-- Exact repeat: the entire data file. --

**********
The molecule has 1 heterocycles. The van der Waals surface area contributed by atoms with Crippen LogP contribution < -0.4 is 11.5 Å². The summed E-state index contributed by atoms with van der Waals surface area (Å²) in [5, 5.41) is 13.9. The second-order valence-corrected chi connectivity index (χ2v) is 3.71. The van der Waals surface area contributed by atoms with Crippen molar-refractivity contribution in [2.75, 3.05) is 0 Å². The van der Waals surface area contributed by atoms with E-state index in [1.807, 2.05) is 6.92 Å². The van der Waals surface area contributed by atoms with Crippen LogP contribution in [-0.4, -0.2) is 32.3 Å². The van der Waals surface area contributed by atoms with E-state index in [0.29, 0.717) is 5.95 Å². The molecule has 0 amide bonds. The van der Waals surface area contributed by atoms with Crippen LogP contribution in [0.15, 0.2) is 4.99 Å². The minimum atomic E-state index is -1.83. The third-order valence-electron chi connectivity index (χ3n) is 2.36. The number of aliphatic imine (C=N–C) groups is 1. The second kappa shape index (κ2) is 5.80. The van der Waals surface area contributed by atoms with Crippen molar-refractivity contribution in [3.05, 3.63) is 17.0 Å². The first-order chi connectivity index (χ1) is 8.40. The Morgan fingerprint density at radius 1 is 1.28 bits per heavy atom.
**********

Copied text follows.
The molecule has 1 heterocycles. The van der Waals surface area contributed by atoms with Crippen LogP contribution < -0.4 is 11.5 Å². The summed E-state index contributed by atoms with van der Waals surface area (Å²) in [5, 5.41) is 13.9. The second-order valence-corrected chi connectivity index (χ2v) is 3.71. The van der Waals surface area contributed by atoms with Crippen molar-refractivity contribution in [2.75, 3.05) is 0 Å². The van der Waals surface area contributed by atoms with E-state index in [1.807, 2.05) is 6.92 Å². The van der Waals surface area contributed by atoms with Crippen LogP contribution in [-0.4, -0.2) is 32.3 Å². The van der Waals surface area contributed by atoms with E-state index in [0.29, 0.717) is 5.95 Å². The molecule has 0 amide bonds. The van der Waals surface area contributed by atoms with Crippen LogP contribution in [0.15, 0.2) is 4.99 Å². The minimum atomic E-state index is -1.83. The third-order valence-electron chi connectivity index (χ3n) is 2.36. The number of aliphatic imine (C=N–C) groups is 1. The second kappa shape index (κ2) is 5.80. The van der Waals surface area contributed by atoms with Crippen molar-refractivity contribution in [3.05, 3.63) is 17.0 Å². The first-order chi connectivity index (χ1) is 8.40. The Morgan fingerprint density at radius 1 is 1.28 bits per heavy atom.